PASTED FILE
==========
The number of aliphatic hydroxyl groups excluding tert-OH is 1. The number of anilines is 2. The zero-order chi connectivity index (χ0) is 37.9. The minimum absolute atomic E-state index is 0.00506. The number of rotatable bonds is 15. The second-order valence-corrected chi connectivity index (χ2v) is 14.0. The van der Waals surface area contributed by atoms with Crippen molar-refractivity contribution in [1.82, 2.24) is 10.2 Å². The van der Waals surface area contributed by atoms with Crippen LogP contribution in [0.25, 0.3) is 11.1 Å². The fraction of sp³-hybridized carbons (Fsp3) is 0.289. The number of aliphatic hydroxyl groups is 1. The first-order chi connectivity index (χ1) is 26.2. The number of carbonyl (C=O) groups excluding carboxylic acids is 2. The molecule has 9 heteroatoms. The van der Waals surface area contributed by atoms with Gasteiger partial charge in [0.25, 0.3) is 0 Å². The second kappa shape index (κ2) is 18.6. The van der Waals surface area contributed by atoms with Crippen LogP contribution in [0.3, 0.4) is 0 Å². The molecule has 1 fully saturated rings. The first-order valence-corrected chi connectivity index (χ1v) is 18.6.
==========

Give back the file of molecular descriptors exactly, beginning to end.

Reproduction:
The number of aliphatic hydroxyl groups excluding tert-OH is 1. The number of anilines is 2. The zero-order chi connectivity index (χ0) is 37.9. The minimum absolute atomic E-state index is 0.00506. The number of rotatable bonds is 15. The second-order valence-corrected chi connectivity index (χ2v) is 14.0. The van der Waals surface area contributed by atoms with Crippen molar-refractivity contribution in [1.82, 2.24) is 10.2 Å². The van der Waals surface area contributed by atoms with Crippen LogP contribution in [0.25, 0.3) is 11.1 Å². The fraction of sp³-hybridized carbons (Fsp3) is 0.289. The number of aliphatic hydroxyl groups is 1. The first-order chi connectivity index (χ1) is 26.2. The number of carbonyl (C=O) groups excluding carboxylic acids is 2. The molecule has 9 heteroatoms. The van der Waals surface area contributed by atoms with Gasteiger partial charge in [0.25, 0.3) is 0 Å². The second kappa shape index (κ2) is 18.6. The van der Waals surface area contributed by atoms with Crippen LogP contribution in [0.3, 0.4) is 0 Å². The molecule has 1 fully saturated rings. The first-order valence-corrected chi connectivity index (χ1v) is 18.6.